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The place you liked the most?

Of all I have to say is Peru, especially Cuzco, in the Andes Mountains of Peru. Historically speaking, it is a city always full of people and amazing landscapes. Not to mention the cultural aspect, the traditions are still alive and tangible. Villages, bustling markets, simple and beautiful life. There is everything.

On the other hand, a tale that still particularly fascinates you?

I have a lot. The generosity of Argentines remained in my heart. When I walked Patagonia And the Tierra del Fuego By bike, seeing the flag of Italy on the car, many people invited me to their house. I spent about 10 days without spending any euros. Some of them had Italian grandparents and then wanted to hear tales about our places. In Patagonia, then, people are different from the rest of Argentina, have a different lifestyle, less active, and more peaceful. Having the chance to be hosted in those amazing – and incredibly expensive – places is unbelievable.

Then, when you are on the shipment in betweenAustralia And the CaliforniaI lived twice on the same day. It’s funny, but it really happened because of the time difference. I left on Sunday and when I arrived, it was still Sunday.

I am still when I was at MongoliaIn the Gobi Desert, I lived in other than Bedouin tents. There, camel droppings are extremely important as they are used as fuel. One evening, I went to pick them up. I saw beauty from afar, gradually increasing, closer, faster. At some point, they might have thought I was a threat, they started running towards me. I was surprised that I ran away while throwing away the fecal sac Screamed. Thankfully, the owners came and stopped them somehow. I don’t know how it would end otherwise. Now it’s funny, but for now I was scared.

A guest in Patagonia, in the Gobi Desert in a tent. As for the rest, how did you handle the residency?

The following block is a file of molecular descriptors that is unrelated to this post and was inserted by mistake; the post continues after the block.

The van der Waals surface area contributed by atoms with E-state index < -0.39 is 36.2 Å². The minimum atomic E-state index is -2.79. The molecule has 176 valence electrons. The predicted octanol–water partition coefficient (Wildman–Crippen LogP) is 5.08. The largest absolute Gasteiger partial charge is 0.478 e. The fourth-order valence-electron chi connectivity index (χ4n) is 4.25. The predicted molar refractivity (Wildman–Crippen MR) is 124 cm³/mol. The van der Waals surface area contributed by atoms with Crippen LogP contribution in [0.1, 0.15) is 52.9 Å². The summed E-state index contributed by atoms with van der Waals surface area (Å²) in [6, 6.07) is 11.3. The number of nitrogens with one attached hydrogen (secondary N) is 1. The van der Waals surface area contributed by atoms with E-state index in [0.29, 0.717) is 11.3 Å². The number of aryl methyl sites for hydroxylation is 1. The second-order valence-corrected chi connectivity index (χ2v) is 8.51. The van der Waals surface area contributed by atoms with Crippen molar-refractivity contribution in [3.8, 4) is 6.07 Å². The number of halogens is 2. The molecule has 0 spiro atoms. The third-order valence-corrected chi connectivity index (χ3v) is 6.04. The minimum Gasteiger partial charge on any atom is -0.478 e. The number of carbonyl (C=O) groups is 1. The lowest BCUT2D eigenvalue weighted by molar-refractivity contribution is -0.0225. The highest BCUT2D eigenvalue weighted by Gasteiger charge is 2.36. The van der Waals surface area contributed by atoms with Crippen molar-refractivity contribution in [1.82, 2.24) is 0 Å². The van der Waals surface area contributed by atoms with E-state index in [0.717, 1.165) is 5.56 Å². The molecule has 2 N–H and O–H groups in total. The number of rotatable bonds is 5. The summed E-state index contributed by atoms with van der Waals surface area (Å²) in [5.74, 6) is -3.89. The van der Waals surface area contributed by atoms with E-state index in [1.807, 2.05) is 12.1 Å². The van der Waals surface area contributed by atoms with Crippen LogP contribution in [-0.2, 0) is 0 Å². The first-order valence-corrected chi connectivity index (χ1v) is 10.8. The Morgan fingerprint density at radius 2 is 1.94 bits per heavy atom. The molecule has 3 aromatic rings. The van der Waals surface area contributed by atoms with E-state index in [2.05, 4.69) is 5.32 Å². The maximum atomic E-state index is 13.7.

90% of the nights I spend are in a hostel, in dormitories. I paid 3-4 euros. Then I used the tent a lot, which I kept in my bag, especially in Argentina, Chile and Australia. However, in some places, I have had to invent a place to stay a bit, like in the United States, where I often sleep in a rental car. It may sound unbelievable, but I was “staying” in the parking lots at the supermarket.

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Has loneliness affected you?

In fact, I was never alone because I have met so many people. Especially in Latin American countries, it is really difficult to be on your own.

Didn’t you give yourself a time limit?

Initially, I wanted to stay away for 1000 days. Then they nearly doubled. When you really encounter the places it’s visiting, it passes quickly. Before I left, in 2016, I had set aside a nice nest egg, about 40,000 euros, so that I wouldn’t be forced to work and at the same time be able to visit very expensive places, like the Faroe Islands. I did it. Even the budget allowed me to have a little more time, but that just wasn’t possible.

Are you missing this life now that you are at home?

Yes and no, because the epidemic knocked me out. Honestly, I am not positive at all. I think that until the end of next year at least, the backpacking trip, to the wild frontier, in short, in freedom, will be a mirage.

Have you written a notebook?

Yes, for a period of time. The initial idea was to write a personal diary every day, different from what I write on social media, as I can express myself in a deeper and more detailed way. However, it lasted for a year. It took me an hour or two a day, so I preferred to put it on standby for more street experience and dating.

what will you do now what do you do now? Upcoming projects?

I am writing a book on the first part of my world tour. Moreover, I would like to visit Italy and personally get to know the people who have followed me over the years. Village after village. Ironically, I don’t know my country very well, only superficially. However, the main project remains to finish my journey, because in all respects I was not around the world. I’m fine, but I’m not done yet. Do not lose sight of my goal. I will continue where I left off, Buenos Aires, and then continue my original itinerary: Brazil, Uruguay, Paraguay, and Africa.